The airline pilot who spoke out anonymously after he was reprimanded by the Transportation Security Administration for posting videos to YouTube showing security flaws at a major airport revealed his identity today.
"My name is Chris Liu, and I'm an airline pilot," Liu said during an exclusive interview with ABC affiliate KXTV in Sacramento, Calif., at his home in Colfax.
Liu, 50, told KXTV he decided to come out of the shadows because he wanted to be an active player in efforts to improve airport security.
"You have passengers and air crew upstairs being screened, while ground crew downstairs come and go with the swipe of a card," he said.
This past weekend, he had said he hoped he could soon safely identify himself.
On Sunday, Liu's attorney, Don Werno, told KXTV that the man still feared retaliation from the TSA, and that he wanted to keep his job as a pilot.
In an interview with "World News" last week when he was still keeping his name a secret, Liu said it was the "fallacy of the system" that inspired him to post the videos on YouTube.
Late last month, he took a series of videos with his cell phone to show major flaws he said still exist in airport security systems. The videos show how easily ground crews at San Francisco International Airport were able to enter secure areas.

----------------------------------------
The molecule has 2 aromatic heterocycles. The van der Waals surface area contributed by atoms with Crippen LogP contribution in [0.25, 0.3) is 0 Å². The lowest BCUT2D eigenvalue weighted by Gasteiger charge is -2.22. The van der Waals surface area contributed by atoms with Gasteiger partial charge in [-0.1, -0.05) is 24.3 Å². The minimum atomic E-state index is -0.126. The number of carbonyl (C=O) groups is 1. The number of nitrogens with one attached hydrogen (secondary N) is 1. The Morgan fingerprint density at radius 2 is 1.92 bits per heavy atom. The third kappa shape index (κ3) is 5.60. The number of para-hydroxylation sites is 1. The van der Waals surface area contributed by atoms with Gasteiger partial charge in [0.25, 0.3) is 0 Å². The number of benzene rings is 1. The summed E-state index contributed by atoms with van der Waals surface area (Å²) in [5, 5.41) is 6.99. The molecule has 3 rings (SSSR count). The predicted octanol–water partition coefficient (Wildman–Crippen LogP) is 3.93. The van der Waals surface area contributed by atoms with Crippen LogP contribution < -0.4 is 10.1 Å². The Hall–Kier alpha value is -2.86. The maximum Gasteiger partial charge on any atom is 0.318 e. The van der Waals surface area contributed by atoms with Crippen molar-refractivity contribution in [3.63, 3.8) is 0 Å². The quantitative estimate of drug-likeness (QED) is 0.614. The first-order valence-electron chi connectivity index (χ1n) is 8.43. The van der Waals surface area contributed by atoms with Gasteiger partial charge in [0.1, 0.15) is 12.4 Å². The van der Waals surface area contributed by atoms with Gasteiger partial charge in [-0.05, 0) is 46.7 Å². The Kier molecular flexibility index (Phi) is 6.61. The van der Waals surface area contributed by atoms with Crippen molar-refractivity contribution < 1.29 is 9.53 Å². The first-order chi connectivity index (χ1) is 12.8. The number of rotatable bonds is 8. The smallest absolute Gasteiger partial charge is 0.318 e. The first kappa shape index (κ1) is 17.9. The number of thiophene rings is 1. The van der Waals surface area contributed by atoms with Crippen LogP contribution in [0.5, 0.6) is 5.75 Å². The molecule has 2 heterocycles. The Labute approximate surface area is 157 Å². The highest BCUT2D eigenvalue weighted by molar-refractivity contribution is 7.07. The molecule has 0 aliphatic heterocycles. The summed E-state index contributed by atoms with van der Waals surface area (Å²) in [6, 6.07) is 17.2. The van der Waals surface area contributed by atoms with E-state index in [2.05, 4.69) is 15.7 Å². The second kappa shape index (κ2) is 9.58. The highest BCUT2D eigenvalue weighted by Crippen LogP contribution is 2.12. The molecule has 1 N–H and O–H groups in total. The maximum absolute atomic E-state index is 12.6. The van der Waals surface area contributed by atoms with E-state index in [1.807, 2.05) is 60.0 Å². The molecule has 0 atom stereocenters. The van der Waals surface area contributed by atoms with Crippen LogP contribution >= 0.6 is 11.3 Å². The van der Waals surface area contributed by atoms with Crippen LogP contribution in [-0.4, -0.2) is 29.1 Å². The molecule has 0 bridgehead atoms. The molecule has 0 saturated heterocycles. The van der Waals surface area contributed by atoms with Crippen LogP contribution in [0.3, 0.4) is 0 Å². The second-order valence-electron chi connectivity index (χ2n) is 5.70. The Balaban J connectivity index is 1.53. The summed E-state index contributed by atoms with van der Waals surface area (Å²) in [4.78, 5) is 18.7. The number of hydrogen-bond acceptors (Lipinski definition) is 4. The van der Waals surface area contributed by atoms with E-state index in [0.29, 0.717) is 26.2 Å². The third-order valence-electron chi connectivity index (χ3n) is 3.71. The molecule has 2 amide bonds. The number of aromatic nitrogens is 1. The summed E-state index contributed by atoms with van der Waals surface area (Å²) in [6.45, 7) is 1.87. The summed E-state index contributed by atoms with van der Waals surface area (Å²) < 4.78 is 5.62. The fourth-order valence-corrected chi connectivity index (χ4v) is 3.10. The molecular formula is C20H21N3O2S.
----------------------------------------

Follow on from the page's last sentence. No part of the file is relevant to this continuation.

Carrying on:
"As you can see, airport security is kind of a farce. It's only smoke and mirrors so you people believe there is actually something going on here," he said on one video.
"People don't understand that when they walk through the TSA checkpoints, well, they are getting ... a groping, but they don't understand that all those people you see outside, the ground personal, all the caterers, all the airline cleaners, they get virtually nothing," he said in an interview with ABC News.
Liu used the videos to make his point.
"I wanted to give you an idea of what type of security the ground crews go through. Their screening is sliding a card and going through a door. Not screened at all," the pilot said in one clip.
Liu is not the first person to raise these security issues. The unfettered access that ground crews, baggage handlers and others have at most major airports had been reported in the past, especially after 9/11.
He first posted the videos to YouTube Nov. 28. Three days later, Liu said, four federal air marshals and two local sheriff's deputies showed up at his home to question him about the footage. The pilot filmed the conversation, during which the federal marshals confiscated his federally issued firearm and his federal flight deck officer credentials.
"I was surprised by the response. It was a bit of overkill. I could have just dropped my badge and weapon in a FedEx box and FedExed it in for 20 bucks," said the Liu. "They sent six people over to pick up a handgun and a badge. I said, 'That is your federal government with your tax dollars.'"